What is of public interest is Article 38 (6), that “the members of the Conference of Rulers may act in their discretion in any proceedings relating to the following functions, that is to say –

(a) the election or removal from office of the Yang di-Pertuan Agong or the election of the Timbalan Yang di-Pertuan Agong;

(b) the advising on any appointment;

(3) The Yang di-Pertuan Agong shall be elected by the Conference of Rulers for a term of five years but may at any time resign from his office by writing in his hand addressed to the Conference of Rulers or be removed from office by the Conference of Rulers, and shall no longer hold office on ceasing to be a Ruler;

(4) The provisions of Part I and III of the Third Schedule shall apply to the election and removal of the Yang di-Pertuan Agong.

In our history, Kings have died while in office, including the Yang di-Pertuan Besar of Negri Sembilan, Tuanku Abdul Rahman Tuanku Muhammad, who was installed as Malaysia’s first King on Sept 2, 1957. He died in office on April 1, 1960. All of us must know him as it is his portrait that is on all Malaysian ringgit notes.

The nation’s 11th Yang di-Pertuan Agong, Sultan Salahuddin Abdul Aziz Shah, also died in office. Sultan Salahuddin, who was then Sultan of Selangor, passed away in November 2001.

But it will be unprecedented if any King would step down midway, either on his own or by being removed by his fellow Rulers, as allowed under the Federal Constitution.

Under Articles 32 and 33, Part 1 of the Third Schedule, on the election of the Yang di-Pertuan Agong,

1. A Ruler is qualified to be elected King unless:

(a) he is a minor, or

(b) he has notified the Keeper of the Royal Seal that he does not desire to be elected; or

(c) the Conference of Rulers by secret ballot resolves that he is unsuitable by reason of infirmity of mind or body or any other cause to exercise the functions of Yang di-Pertuan Agong.

(2) A resolution under this section shall not be carried unless at least five members of the Conference have voted in favour of it.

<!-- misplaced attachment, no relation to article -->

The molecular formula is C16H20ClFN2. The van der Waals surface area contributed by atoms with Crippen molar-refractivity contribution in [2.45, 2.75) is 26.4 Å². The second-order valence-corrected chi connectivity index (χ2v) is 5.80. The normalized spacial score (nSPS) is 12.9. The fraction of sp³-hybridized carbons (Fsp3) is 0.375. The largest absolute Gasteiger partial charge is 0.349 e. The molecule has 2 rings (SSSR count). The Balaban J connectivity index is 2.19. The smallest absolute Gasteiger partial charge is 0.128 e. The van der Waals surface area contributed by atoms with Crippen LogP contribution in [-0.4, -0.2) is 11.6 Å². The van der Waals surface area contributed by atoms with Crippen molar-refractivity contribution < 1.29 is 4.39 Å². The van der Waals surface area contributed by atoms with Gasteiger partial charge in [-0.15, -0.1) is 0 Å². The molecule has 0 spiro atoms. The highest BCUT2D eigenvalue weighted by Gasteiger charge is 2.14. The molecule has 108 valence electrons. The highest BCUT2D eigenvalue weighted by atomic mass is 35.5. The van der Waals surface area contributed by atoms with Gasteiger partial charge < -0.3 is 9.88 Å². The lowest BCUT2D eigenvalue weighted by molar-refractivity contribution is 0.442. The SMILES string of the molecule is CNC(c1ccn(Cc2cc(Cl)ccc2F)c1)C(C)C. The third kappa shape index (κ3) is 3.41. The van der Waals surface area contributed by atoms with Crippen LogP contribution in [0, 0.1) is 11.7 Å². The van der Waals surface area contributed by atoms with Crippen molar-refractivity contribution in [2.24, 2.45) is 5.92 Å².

2. The Conference of Rulers shall offer the office of Yang di-Pertuan Agong to the Ruler qualified for election whose State is first on the election list described in section 4 (of the Federal Constitution) and, if he does not accept the office, to the Ruler whose State is next on the list, and so until a Ruler accepts the office.

In matters with such seriousness and deep ramifications, the Rulers would want to decide on the future of the institution on their own. Political leaders would have no say, and it will be up to them if they wish to keep to the tradition of convention in the unique rotational system or begin something unprecedented.

The Federal Constitution is clear – the Rulers have full discretion – “the election or removal from the office of the Yang di-Pertuan Agong, or the election of the Timbalan Yang di-Pertuan Agong; “The advising on any appointment.”

The events that will unfold over the coming weeks will be of national interest.

Politics , Wong Chun Wai , On the beat

Wong Chun Wai

Wong Chun Wai

Wong Chun Wai began his career as a journalist in Penang, and has served The Star for over 27 years in various capacities and roles. He is now editorial and corporate affairs adviser to the group, after having served as group managing director/chief executive officer.

On The Beat made its debut on Feb 23 1997 and Chun Wai has penned the column weekly without a break, except for the occasional press holiday when the paper was not published. In May 2011, a compilation of selected articles of On The Beat was published as a book and launched in conjunction with his 50th birthday. Chun Wai also comments on current issues in The Star.